Questions Raised About New $3.7M 10-Year Lease With Sununu Supporter’s Firm

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Executive Councilor Andru Volinsky, D-Concord.


CONCORD – With some saying they were voting “reluctantly,” the Executive Council approved a contract Wednesday to enter a retroactive 10-year lease for space for the Office of Professional Licensure and Certification with 7 Eagle Square LLC, Concord.

The deal is for approximately 16,247 square feet of space in Concord through 2030 for $3,715,709. The name of the property owner wasn’t mentioned at the Executive Council meeting even after Councilor Andru Volinsky, D-Concord, asked, but Steve Duprey, one of the city’s most prominent landlords, said after the meeting that he and John Chorlian own 7 Eagle Square, LLC.

Duprey, a supporter of Republican Gov. Chris Sununu who also obtained a no-bid contract to rent his Grappone Conference Center to the state to house contact tracers during the pandemic, said his business was located at the site using 11,000 square feet and another 5,000 square feet was unrented when the state approached his business looking for a large space that they needed very quickly.

“They reached out to us and we were glad to accommodate the state,” Duprey said. It was a big disruption, he added, because his business Foxfire Property Management had to move quickly.

Duprey criticized the media for not showing that the state actually got a discount in the Grappone Center rental transaction. He said the state got a 10 to 20 percent discount on this recent one as well.

“I never talked to the governor about this and I don’t know Lori Shibinette. I never met her.  We are very grateful for the business,” Duprey said. But he was not pleased that there could be any inference that the state somehow was not getting a good deal.

At the meeting earlier in the day, some councilors raised questions about the deal.

But they were told it was part of a chain reaction prompted by a mental health boarding crisis that the state is trying to work through, which for years has meant those in need of care were being warehoused in hospital emergency rooms until a room could become available at the New Hampshire Hospital, the state’s psychiatric hospital.

The Office of Professional Licensure and Certification had to quickly move out of the state’s Philbrook building in Concord that at one time housed children with mental illness, so the state could renovate it for 16 beds of transitional housing for people moving out of New Hampshire Hospital, said Health and Human Services Commissioner Lori Shibinette.

Lindsey Courtney was confirmed at the meeting to be the new director of the Office of Professional Licensure and Certification. Courtney said the Philbrook building was also a little awkwardly spaced for the 66 people in her department and the new space is move-in ready.

Councilor Russell Prescott, R-Kingston, moved to pass the measure, but said he could not understand why others were not voting to second it.

Not approving the lease would continue a housing crisis for the mentally ill, Shibinette said, and would force the OPLC to go back to Philbrook. Attorney General Gordon MacDonald said the state needs to move forward on this as well.

During the discussion about the unusual nature of the 10-year lease, councilors were told it was because of a federal court order that required the state to take over and convert the Philbrook Center on an emergency basis, said Volinsky, who is also a candidate for governor.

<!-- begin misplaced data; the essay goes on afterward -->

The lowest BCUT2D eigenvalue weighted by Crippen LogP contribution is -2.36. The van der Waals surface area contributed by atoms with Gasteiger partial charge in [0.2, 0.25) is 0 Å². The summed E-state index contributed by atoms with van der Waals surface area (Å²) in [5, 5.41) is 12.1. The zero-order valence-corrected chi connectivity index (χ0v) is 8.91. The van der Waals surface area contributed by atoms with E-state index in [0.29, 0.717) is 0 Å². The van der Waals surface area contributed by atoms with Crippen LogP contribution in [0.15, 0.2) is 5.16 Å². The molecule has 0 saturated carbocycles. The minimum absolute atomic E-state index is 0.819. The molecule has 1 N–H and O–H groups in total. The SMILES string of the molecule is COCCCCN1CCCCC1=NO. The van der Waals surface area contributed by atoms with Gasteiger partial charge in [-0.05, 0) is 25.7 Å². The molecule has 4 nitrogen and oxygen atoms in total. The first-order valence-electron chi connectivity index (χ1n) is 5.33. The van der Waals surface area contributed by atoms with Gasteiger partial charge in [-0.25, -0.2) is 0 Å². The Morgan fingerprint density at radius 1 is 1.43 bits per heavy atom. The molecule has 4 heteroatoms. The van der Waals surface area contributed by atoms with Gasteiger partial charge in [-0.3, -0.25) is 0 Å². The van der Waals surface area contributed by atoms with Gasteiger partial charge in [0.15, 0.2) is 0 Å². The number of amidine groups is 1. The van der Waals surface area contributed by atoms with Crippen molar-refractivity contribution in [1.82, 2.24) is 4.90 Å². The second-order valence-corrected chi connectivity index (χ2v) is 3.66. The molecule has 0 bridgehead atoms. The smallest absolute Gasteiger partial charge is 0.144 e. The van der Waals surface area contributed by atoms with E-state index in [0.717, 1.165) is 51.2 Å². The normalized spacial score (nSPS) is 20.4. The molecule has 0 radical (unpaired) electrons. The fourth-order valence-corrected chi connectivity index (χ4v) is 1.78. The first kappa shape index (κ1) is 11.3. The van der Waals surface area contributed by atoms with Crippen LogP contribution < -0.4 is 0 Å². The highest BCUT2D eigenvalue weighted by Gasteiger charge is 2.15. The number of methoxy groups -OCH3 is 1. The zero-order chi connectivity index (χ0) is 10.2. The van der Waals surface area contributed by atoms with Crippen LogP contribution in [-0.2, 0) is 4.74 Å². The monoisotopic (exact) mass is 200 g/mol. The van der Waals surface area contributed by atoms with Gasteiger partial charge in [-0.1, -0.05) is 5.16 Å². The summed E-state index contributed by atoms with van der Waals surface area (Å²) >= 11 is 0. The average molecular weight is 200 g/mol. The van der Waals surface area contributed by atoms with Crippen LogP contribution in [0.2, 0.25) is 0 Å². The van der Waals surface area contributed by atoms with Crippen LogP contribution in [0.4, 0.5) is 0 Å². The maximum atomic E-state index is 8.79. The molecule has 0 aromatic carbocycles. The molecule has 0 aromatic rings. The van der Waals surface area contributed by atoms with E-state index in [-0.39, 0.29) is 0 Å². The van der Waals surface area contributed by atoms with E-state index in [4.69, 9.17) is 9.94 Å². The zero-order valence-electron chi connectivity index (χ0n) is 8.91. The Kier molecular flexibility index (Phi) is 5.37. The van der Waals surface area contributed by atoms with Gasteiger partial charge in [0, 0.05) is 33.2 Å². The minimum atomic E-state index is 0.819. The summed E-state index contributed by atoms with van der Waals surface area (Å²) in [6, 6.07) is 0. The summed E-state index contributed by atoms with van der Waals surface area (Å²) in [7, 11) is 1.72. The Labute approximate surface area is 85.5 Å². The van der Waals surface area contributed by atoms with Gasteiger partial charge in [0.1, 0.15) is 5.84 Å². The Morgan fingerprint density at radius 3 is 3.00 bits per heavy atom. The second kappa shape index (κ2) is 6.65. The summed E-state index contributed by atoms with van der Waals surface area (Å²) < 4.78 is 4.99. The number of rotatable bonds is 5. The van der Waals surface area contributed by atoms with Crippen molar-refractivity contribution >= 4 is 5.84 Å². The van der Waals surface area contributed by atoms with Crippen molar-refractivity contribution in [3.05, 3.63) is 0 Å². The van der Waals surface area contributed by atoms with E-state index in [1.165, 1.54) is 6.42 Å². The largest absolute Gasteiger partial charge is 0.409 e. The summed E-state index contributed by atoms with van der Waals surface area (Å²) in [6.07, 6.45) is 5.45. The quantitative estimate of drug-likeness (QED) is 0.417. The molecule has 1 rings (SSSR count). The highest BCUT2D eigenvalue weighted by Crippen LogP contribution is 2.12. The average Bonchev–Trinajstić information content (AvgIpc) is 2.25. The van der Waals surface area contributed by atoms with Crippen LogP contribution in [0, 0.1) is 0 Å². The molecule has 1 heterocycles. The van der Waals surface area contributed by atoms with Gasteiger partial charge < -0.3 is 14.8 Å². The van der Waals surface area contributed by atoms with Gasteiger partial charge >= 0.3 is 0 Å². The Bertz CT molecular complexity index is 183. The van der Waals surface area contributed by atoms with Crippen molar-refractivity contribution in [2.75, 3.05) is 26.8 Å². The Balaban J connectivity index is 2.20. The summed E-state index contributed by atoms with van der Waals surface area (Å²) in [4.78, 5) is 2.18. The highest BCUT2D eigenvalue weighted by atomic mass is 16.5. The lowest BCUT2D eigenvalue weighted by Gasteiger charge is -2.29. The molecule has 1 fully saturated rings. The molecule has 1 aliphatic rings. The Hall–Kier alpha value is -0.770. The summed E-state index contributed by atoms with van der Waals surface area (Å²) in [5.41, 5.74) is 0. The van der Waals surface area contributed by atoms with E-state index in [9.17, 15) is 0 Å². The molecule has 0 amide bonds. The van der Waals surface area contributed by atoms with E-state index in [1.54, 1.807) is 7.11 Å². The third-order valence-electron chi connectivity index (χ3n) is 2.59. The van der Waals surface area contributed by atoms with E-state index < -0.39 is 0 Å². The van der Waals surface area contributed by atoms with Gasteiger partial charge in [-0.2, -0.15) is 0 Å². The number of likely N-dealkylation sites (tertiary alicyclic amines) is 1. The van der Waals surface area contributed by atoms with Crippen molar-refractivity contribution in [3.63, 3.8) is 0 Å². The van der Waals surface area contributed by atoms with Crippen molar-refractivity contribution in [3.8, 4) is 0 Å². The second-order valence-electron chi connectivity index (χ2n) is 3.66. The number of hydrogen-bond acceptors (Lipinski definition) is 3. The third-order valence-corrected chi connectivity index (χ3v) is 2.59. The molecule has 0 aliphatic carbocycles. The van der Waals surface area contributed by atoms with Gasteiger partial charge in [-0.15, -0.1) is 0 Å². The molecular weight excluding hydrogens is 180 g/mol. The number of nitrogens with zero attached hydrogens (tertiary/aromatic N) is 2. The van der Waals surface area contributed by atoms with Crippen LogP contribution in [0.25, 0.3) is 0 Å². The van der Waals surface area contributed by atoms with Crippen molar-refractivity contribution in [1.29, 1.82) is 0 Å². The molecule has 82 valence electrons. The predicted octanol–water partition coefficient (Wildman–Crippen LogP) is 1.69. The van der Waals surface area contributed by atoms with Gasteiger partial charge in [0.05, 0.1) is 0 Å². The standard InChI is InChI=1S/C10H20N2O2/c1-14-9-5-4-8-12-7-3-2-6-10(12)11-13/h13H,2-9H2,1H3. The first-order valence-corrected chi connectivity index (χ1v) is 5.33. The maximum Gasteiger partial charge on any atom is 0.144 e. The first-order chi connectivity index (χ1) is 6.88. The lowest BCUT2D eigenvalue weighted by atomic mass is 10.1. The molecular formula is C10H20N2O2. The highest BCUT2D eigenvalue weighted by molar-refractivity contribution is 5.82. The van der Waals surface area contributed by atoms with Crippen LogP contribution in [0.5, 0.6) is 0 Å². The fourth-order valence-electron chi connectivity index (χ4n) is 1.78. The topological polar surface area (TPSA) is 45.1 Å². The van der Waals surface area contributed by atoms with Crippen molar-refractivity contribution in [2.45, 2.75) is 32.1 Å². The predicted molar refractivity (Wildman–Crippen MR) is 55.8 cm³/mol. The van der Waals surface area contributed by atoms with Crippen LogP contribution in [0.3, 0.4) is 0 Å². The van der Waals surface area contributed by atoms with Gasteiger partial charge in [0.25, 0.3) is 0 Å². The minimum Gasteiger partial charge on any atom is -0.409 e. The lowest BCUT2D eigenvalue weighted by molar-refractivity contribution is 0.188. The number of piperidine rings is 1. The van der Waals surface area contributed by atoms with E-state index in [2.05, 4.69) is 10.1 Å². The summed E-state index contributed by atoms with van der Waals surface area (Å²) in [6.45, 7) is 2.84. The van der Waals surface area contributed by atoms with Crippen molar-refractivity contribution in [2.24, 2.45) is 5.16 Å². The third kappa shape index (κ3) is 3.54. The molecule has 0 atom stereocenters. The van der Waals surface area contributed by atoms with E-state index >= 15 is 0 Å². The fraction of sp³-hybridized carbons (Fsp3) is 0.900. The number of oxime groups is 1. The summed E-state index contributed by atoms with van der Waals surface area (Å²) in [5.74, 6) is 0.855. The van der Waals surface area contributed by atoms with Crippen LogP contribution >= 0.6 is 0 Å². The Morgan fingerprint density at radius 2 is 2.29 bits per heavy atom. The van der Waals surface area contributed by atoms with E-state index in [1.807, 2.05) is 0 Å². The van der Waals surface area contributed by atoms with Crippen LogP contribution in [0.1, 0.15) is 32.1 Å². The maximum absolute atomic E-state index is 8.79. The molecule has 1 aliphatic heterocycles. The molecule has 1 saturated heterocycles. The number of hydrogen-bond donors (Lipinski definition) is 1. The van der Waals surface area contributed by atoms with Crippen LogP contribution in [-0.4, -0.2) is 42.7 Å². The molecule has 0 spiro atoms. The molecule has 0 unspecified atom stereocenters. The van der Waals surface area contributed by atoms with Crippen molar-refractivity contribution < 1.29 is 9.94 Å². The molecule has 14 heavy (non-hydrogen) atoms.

After the meeting, Volinsky said, “I agree with Councilor Ted Gatsas that a special meeting should have been held to brief the Council on the court order and how the state would respond. We should have been given the court order.”

He said Sununu had six weeks of talking about the Philbrook conversion. Volinsky said he remembered it coming up in the past when he interviewed Shibinette for the commissioner’s post.

“I didn’t know this was going to be on an emergency basis and the OPLC was being evicted with 30 days notice. The governor, the commissioner of Health and Human Services and the Attorney General are all in on this,” Volinsky said.

At the meeting Volinsky said he understood the Philbrook renovation “needs to happen,” but he questioned whether it was a good deal for the state to enter a 10-year lease, especially now during the COVID-19 crisis.

He said the state was paying “Class A rates when the real estate market is in huge turmoil. I don’t know who the owner of this property is but it is making the state bail out this building that is now mostly empty…and doing it for 10 years,” Volinsky said.

Councilor Michael Cryans, D-Hanover, said he thought maybe this is not the best deal.

And Councilor Gatsas, R-Manchester, also expressed concern for the deal.

But Gatsas said it seemed like, as Volinsky called it a “fait-accompli” due to the need to address the state’s mental health housing crisis.

Volinsky asked if the state could get a two-year lease.

Charlie Arlinghaus, Commissioner of Administrative Services, said Gail Rucker in his office worked on the contract.

“I feel she got a good rate,” Arlinghaus said.

He said there is no state space that will fit the entire OPLC department “without kicking someone else out.”

Rucker was given the mandate to find the large space in Concord and she did but there was not a lot of inventory for those specifications, Arlinghaus said.
And the issue of the Philbrook building, due to be completed by September, “that ship has sailed,” and OPLC could not go back there easily, Arlinghaus said.

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